Level: beginner

The modal verbs are: 



We use modals to show if we believe something is certain, possible or impossible:

My keys must be in the car.
It might rain tomorrow.
That can't be Peter's coat. It's too small.

We also use them to do things like talk about ability, ask permission, and make requests and offers:

I can't swim.
May I ask a question?
Could I have some tea, please?
Would you like some help?

Modal verbs




Sir, I'd like to know more about should. Is it the same as "ought to"?
Can "should" be in continuous form?
please give me example.

Hi eribarongan,
I've just answered your other question about 'should' on another page and provided several links for you.  The pages following this one (click 'next' above) should provide you with the information you need, but in general 'ought to' and 'should' are very similar in meaning, though 'ought to' is much less common in modern English.
Best wishes,
The LearnEnglish Team


thank you 


sentence 1: 'You must not hit your sister again! Do you understand?'
sentence 2: 'This is the non-smoking section. You can't smoke here.'

Can you explain to me the use of 'must' in sentence no.1 and the use of can't in the sentence no.2? I often get confused with the use of modal verb 'must'.


Hi Theresa Andrew,

Both sentences describe things that are not allowed (prohibition), so the meaning is quite similar. The different is that 'must' in the first sentence suggests a more personal prohibition, while 'can't' in the second sentence suggests a rule or law which is not the speaker's decision. However, in many examples these overlap: something is prohibited both because the speaker thinks it is wrong and because it is illegal or against the rules, as in both sentences above. That is why either of the two modal verbs can often be used.

I hope that helps to clarify it for you.

Best wishes

The LearnEnglish Team

Hi Peter,

Thank you for the explanation. My only concern is during APTIS test, both can be given as options unless I exactly know the use of the modal verbs, it's going to be tough in choosing the best answer. In the recent APTIS mock test, I had this confusion between the use of modal verb must with other verbs such as should and can't. I've tried many questions pertaining this modal verb even so I still make mistakes in answering the questions. Can you help me on how to overcome this confusion in answering exam oriented questions?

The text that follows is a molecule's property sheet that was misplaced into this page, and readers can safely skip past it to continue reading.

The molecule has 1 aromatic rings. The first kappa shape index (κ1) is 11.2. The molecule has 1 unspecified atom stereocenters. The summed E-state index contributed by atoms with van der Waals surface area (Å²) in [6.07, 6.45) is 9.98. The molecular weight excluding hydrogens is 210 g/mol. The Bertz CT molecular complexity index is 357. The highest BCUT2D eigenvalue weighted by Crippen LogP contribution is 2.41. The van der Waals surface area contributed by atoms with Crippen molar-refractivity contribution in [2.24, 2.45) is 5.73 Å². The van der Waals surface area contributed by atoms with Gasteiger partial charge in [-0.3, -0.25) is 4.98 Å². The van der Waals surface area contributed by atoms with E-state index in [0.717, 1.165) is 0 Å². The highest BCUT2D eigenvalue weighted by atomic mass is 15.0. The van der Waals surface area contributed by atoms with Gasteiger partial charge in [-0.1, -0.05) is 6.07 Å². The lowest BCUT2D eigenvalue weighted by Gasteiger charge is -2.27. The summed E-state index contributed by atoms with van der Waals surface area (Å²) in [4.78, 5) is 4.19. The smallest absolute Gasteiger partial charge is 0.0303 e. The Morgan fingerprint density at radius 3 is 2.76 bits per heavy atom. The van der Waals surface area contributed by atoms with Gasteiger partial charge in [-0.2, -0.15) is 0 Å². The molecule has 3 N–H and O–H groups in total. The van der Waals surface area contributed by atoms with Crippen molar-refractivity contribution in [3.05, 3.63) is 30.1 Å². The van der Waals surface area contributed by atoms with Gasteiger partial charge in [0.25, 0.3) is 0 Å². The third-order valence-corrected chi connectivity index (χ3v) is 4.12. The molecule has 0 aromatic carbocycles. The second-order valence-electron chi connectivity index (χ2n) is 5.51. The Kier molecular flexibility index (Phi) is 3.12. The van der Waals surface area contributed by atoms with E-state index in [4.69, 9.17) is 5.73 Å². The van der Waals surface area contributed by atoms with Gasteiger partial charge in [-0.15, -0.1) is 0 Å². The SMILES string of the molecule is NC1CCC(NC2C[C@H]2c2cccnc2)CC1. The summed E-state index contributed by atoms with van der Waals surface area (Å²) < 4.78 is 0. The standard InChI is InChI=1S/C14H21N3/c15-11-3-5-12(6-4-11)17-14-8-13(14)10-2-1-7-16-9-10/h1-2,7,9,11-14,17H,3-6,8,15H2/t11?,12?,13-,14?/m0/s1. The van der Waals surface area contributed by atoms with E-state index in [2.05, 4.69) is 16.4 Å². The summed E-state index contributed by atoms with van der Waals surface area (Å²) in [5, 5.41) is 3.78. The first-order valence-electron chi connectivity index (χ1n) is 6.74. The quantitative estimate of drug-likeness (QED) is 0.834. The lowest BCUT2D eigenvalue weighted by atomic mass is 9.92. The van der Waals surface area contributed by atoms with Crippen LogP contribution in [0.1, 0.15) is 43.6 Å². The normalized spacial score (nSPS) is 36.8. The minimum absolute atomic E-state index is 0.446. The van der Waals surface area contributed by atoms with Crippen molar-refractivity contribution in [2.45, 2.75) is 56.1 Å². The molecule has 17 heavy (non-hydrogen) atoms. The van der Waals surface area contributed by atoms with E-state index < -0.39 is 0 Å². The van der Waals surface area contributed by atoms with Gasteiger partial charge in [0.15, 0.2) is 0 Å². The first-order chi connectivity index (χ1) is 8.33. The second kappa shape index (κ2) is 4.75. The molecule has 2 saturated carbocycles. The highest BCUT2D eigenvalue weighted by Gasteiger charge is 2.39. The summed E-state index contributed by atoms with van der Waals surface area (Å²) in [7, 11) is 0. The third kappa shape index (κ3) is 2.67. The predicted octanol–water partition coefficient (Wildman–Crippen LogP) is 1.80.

Hi Theresa Andrew,

I appreciate the point you're making. However, it sounds like the issue is related to the specific context in the test and it's hard for me to address these without seeing the examples. Perhaps you could post the particular example(s) you have in mind and I'll try to explain them for you.

Best wishes,

The LearnEnglish Team



1. It's very valuable. You (should, must) be very careful with it.
2. I (must, should) remember to inform him about the delay.
3. You (must, should) not drink the tap water. It's not safe.
4. If it broke the day after you bought it, you (should, have got to) take it back to the shop.
5. Of course I'm worried. I (must, have got to) be at the airport in half an hour, and look at the traffic.

Can you help me to understand the use of modal verbs in these sentences? I answered all these questions wrongly.


what is the difference between these two sentences, did you do your homework and have you done your homework?